Saturday, April 25, 2015

Only fertile women are marriageable, she said.

At a lecture I recently went to, the female speaker - a well-known and well-loved Arab woman with a charming accent and persona - bluntly said that men should not marry women who could not have children. She cited a hadith to back up her argument.

Hadith hurling aside, I couldn't believe that there wasn't a peep of protest when she said that. (I was shaking my head, not approving of this at all, and was ready to fall out of my chair.) Her statement sounded so fleeting and inconsequential, as if it was just another day that we could decide who deserved to be loved and who didn't.

We were taught that marriage is "half of your deen": unions between two compatible and loving people has such a big impact on how we are able to practise other aspects our religion. I've written previously about how meeting a married couple with cerebral palsy changed my idea of marriage. That while we are so caught up in our social norms of what marriage should look like (with this much money, between people of such status, that they MUST have children, that it should last forever), meanwhile there are couples who quietly defy these expectations.

Besides the tiny details of the existence of male infertility, or how a man would know his future wife is infertile, or questioning the diagnosis of fertility itself, I think it was extremely pompous of the speaker to suggest that "infertile" women are not marriageable.

Conception, pregnancy and childbirth are not exact sciences. There are many things that modern obstetrics and gynaecology don't know about or don't want to acknowledge, seeing that it's a relatively recent science dominated by white men (as almost every form of Western knowledge is). For me as a Muslim mother, and going by my first-time experiences, there are also many things that I leave to God.

Allah knows what every female carries and what the wombs lose [prematurely] or exceed. And everything with Him is by due measure. (13:8)

That's my favourite Qur'anic verse pertaining to pregnancy, that a doula friend introduced to me. She used this verse to explain that from an Islamic point of view, unnecessary medical induction (which is often done as a matter of convenience for the OB's schedule, and which often ends in a Caesarian surgery) indicated a lack of knowledge or faith in God.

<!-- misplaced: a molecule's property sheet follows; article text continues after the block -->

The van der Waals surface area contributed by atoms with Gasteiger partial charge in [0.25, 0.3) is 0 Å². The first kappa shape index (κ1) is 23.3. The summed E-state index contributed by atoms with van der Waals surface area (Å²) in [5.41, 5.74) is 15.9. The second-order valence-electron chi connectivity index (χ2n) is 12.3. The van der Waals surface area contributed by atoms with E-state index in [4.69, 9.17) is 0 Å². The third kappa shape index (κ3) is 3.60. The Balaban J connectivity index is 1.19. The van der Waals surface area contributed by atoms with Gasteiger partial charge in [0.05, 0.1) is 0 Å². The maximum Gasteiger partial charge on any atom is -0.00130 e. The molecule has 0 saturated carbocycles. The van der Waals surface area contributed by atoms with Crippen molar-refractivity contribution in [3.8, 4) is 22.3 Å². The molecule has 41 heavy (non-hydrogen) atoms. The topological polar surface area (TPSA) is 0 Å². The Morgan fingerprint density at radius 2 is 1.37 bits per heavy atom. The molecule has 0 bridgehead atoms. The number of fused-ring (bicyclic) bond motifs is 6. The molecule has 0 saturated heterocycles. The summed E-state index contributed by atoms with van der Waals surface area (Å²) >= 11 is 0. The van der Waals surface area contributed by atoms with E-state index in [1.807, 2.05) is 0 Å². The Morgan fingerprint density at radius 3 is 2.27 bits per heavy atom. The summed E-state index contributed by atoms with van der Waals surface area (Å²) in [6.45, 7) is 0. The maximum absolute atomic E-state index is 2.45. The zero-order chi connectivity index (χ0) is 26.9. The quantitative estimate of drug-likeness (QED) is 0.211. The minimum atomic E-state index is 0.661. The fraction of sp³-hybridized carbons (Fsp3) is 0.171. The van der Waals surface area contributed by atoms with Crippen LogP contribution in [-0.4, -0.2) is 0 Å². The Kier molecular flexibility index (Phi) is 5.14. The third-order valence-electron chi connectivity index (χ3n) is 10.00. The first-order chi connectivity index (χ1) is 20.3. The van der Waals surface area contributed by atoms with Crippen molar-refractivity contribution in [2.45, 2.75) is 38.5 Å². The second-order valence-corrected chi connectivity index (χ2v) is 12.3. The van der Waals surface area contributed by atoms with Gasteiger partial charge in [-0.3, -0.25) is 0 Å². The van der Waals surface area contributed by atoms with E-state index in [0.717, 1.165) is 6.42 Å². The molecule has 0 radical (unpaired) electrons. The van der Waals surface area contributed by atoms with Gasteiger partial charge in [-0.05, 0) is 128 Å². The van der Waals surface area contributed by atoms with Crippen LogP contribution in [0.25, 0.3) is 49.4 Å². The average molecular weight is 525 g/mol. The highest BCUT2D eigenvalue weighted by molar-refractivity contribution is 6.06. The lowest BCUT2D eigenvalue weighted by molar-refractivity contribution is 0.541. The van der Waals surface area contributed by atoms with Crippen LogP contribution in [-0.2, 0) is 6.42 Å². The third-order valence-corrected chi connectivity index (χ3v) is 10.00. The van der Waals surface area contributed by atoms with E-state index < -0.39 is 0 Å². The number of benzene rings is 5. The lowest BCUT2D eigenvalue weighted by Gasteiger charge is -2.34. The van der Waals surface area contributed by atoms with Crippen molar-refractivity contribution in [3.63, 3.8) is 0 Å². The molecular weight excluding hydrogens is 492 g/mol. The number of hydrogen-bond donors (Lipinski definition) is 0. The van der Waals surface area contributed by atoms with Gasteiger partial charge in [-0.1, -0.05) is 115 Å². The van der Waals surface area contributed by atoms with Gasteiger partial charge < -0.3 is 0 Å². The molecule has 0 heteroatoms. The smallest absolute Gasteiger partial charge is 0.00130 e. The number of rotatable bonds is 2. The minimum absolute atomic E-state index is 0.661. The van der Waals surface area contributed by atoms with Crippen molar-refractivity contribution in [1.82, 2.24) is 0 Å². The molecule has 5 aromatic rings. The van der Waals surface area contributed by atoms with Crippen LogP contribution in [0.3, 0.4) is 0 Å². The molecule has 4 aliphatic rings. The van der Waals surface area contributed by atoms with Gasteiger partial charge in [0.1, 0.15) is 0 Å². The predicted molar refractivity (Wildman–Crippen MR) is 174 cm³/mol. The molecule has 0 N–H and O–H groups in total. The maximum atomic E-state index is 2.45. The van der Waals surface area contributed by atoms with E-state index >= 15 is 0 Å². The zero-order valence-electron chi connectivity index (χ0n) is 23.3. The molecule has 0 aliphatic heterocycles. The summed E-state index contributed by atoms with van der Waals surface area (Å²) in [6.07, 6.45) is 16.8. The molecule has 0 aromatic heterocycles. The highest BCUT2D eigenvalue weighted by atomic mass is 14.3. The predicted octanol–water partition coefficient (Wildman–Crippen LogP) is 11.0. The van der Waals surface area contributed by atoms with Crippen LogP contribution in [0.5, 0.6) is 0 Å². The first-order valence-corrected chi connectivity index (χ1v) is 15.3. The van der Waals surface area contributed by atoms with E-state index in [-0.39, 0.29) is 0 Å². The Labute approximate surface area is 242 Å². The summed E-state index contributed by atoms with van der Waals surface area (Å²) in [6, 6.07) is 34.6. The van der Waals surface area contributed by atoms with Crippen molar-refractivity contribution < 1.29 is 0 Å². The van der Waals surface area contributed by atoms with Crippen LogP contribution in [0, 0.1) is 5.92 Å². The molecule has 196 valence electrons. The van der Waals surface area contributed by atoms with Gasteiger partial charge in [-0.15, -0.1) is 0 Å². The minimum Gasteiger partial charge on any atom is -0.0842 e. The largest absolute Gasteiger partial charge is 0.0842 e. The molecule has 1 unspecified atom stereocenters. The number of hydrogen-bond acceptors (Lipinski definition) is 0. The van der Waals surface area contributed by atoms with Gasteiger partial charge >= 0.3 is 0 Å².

But apparently it's easy to be so black-and-white when it comes to deciding which women are marriageable and which are not.

Saturday, April 18, 2015

Breaking up with the good wife

I only went because I was craving a sense of Islamic community again.

It's been almost five years of a patchy but still lovely period of deep connections with other souls because we deeply shared something and not just a label: Muslim.

Things started out great and maybe because I was riding on a tidal wave of hope from the topic of your talk. I'm a first time mum; who wouldn't want to learn how to raise children who have love in their hearts for God too?

Why did you have to start on with terribly narrow minded ideas about the kinds of partners we can have? That it's totally okay to marry a woman for her wealth, family, beauty or deen. Pick the one with deen but no one would fault you, random man, if you just wanted to marry a pretty little thing. Or a rich little thing.

Why did you reduce us to our wombs, the only organ in the human body that shares a name with the Merciful? That a woman who cannot bear children must unequivocally unmarried because a man isn't allowed to marry her because the purpose of marriage is to produce children, full stop?

Why must women do it all: bear babies, nurse babies, wake up at night for their babies, wash their husband's clothes with the easy breezy washing machine and make sure she's perfumed and put together when he gets home? God forbid she ever complains about household chores because don't you know Fatima had to walk miles under the hot sun for water and scrub her husband's clothes by hand? Today's working mum can only have it all if she has a domestic worker who often has left her own children so she can earn a living taking care of yours. Is it only the superhuman women or the rich women that enter heaven?

You broke my heart. And so I won't be coming back anytime soon.

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